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Google's $5B Broadband Bid

Well, well, well. If anyone had any serious doubts about the depth of Google (Nasdaq: GOOG)'s wireless ambitions, you can cast them aside now. The search giant said Friday that it is ready to stump up $4.6 billion to secure its place in the coming 700MHz auction, as long as the Federal Communications Commission (FCC) agrees to its "open access" conditions.

Of course, the company has been involved in the municipal WiFi game for a while now, but a broadband bid would make Google a serious player in the next generation of wireless broadband services.

This makes sense for Google, of course. People are already using its phones for much more data-intensive activities than they used to. The so-called Wireless Web – promised for so long by carriers worldwide – is becoming a reality with the advent of slicker surfing devices like the iPhone. The arrival of WiMax and other fast technologies will only accelerate (geddit?) people's Internet usage on wireless devices. (See Google Pledges $4.6B for Spectrum.)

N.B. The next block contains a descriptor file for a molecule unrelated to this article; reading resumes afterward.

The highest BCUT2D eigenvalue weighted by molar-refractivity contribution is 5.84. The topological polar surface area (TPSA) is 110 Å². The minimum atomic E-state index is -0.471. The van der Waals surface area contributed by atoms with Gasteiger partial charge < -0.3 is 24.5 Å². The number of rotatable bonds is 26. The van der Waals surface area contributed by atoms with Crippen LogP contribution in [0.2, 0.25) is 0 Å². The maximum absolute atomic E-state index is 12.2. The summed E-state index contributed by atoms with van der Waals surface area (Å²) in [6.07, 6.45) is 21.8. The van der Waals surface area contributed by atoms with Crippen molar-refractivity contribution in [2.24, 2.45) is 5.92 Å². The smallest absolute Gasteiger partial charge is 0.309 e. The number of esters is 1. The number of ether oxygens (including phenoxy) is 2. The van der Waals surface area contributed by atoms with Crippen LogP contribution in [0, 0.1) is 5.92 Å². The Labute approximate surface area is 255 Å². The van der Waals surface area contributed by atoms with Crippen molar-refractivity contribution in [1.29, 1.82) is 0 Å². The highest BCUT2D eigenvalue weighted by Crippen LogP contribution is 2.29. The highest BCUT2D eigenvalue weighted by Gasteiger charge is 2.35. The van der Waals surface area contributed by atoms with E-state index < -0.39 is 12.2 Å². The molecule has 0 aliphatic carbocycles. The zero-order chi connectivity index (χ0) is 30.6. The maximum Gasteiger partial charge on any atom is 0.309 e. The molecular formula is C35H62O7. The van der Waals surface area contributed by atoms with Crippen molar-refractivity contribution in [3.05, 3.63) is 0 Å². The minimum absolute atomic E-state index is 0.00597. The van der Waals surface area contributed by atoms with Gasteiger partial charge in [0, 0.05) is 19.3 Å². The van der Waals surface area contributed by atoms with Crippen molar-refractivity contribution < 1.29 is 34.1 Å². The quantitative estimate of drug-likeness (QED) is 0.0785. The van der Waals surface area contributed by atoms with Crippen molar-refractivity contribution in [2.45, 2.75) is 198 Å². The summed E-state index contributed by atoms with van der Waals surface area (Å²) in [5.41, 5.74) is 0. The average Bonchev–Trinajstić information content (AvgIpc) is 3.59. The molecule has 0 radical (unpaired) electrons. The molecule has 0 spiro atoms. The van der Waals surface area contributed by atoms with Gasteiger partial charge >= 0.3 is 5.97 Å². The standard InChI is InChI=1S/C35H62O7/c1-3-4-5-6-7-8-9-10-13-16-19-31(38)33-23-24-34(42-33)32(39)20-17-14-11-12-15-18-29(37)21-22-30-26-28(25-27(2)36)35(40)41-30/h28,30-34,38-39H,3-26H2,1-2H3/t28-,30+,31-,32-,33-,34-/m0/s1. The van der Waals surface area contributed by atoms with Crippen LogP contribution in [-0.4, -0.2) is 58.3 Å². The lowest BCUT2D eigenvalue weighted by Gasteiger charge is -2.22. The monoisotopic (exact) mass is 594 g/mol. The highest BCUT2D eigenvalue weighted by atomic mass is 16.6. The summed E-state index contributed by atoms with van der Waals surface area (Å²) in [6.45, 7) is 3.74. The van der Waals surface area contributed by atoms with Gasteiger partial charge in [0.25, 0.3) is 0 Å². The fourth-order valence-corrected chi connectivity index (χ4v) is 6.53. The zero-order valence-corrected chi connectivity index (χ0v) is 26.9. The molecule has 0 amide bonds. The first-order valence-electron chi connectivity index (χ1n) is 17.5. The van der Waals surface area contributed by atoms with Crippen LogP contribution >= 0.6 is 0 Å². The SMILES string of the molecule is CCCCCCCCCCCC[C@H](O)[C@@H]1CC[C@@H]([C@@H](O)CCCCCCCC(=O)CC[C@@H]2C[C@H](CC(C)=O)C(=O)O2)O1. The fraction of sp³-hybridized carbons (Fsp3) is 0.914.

I've already speculated on how the 700MHz auctions could see Google getting more heavily into WiMax and wondered whether a hook-up with Sprint Corp. (NYSE: S) could be in the offing. (See GooMax.)

Now Probe Financial Associates Inc. is suggesting Google could indeed get in bed with Sprint and Clearwire LLC (Nasdaq: CLWR) on WiMax. (See Clearwire & Sprint Team on WiMax.)

"Clearwire has now taken a major step towards combining with Sprint's WiMax operation," states Probe prez Victor Schnee. "The parties may also be reaching out to Google as well."

But to focus simply on the technology misses the scope of what Google is doing with the 700MHz auction bid. If the company gets the FCC to accept its open-access conditions, then it will have won even if it doesn't eventually get the spectrum.

Google's open-access proposals aims to make it far easier for users to get on wireless broadband without being tied to a single carrier. They could also set the stage for a bunch of new service providers, since the eventual winner of the spectrum would be able to license it to third parties.

I believe Google, as usual, is betting that this will increase Internet usage overall and – eventually – contribute to its ad revenue bottom line. Along the way, though, it could help to reshape the U.S. wireless industry.

— Dan Jones, Site Editor, Unstrung

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